ALBUQUERQUE (KRQE) — It took more than 12,000 signatures and a legal battle that reached the state Supreme Court to get a minimum-wage hike for Albuquerque on the November ballot.
The vote on Tuesday itself was a lot easier with 66 percent of Albuquerque residents who went to the polls saying yes, nearly 140,000 in all.
That means that a pay raise from $7.50 to $8.50 an hour will be due to every minimum-wage worker in the city starting in 2013 with scheduled cost of living increases coming every year after that.
Tipped workers will also see a major spike in their hourly pay rate.
But there's at least one clear obstacle that could halt all of that.
According to city legal staff, repealing or amending the new minimum wage hike could be done with a simple majority of city councilors and the mayor's approval. Effectively, six people could undo the pay raise.
Council President Trudy Jones, Councilor Dan Lewis and Mayor Richard J. Berry were all on the record before Tuesday's vote as being opposed to a minimum-wage hike. With five city councilors considered friendly to the mayor and a sixth likely to be appointed once current councilor Debbie O'Malley moves over to her newly elected post on the Bernalillo County Commission, the votes may be there for a repeal.
In phone interviews with KRQE News 13, Jones and Lewis said they are looking at the option of repealing the new wage hike through council action but did not commit to moving ahead with that idea.
City Councilor Brad Winter had a similar response telling News 13 over the phone that he does not like the idea of a minimum-wage hike as passed by voters but isn't sure how he would vote on a repeal if it came before council.
Councilors Ken Sanchez, Rey Gardu o and O'Malley all said they would outright oppose any attempt to repeal the pay raise.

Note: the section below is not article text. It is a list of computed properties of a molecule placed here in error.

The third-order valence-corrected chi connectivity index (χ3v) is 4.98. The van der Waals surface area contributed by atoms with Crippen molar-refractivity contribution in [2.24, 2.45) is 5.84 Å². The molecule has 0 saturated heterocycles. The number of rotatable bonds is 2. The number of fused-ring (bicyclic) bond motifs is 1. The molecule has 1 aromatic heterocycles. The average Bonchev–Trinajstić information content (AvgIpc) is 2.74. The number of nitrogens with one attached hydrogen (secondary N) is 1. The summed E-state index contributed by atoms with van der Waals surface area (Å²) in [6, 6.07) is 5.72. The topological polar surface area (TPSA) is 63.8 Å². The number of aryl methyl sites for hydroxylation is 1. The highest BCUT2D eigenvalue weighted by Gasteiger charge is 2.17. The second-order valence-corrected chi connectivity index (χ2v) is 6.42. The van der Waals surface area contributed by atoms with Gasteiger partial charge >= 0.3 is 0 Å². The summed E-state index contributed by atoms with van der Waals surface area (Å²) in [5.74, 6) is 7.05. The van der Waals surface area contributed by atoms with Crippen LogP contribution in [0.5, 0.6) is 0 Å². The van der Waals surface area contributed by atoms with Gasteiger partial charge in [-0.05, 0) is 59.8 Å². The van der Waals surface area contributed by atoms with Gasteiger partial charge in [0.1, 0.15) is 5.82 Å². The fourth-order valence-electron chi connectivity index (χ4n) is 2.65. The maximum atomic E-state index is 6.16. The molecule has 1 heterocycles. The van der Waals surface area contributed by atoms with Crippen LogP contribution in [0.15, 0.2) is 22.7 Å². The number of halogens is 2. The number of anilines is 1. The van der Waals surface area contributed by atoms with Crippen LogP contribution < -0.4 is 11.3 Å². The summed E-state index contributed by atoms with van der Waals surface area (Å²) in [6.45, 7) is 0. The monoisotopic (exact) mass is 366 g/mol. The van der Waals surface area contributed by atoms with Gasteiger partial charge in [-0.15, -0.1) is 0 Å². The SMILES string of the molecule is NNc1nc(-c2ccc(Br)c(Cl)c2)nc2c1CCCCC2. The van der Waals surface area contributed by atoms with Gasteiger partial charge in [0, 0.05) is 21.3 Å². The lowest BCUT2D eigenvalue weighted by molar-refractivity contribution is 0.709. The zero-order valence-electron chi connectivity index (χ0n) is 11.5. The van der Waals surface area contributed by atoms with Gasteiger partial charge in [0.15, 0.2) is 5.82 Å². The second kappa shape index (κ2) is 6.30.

Breanna Anderson, the mayor's spokesperson, could not answer whether or not Berry would sign a repeal if it came across his desk. She did release a statement that said, "The mayor has not received any information or had any conversations with city council regarding this matter."
A possible repeal would be the exact opposite of the situation surrounding another minimum-wage hike proposed in 2005.
In October of that year, city voters narrowly rejected raising the minimum wage from the federal minimum $5.15 an hour to $7.50 an hour.
Six months later, then-Council President Martin Heinrich spearheaded an effort approved by council to hike minimum wage to $7.50 over the course of three years despite the opinion city voters had expressed.
UPDATE: City councilor Dan Lewis released the following statement on his Facebook page Monday evening -
I have no intention or plans to overturn what the voters overwhelmingly approved regarding the increase of Albuquerque's minimum wage. Before the Nov 6 election I voiced my concern and opposition of the increase and the effect it would have on the city budget and local small businesses. The facts show that increases like this result in a negative effect on young workers and the very people the minimum wage was designed to help. But I respect the will of the voters, and we will continue to work hard to make Albuquerque an even greater city."
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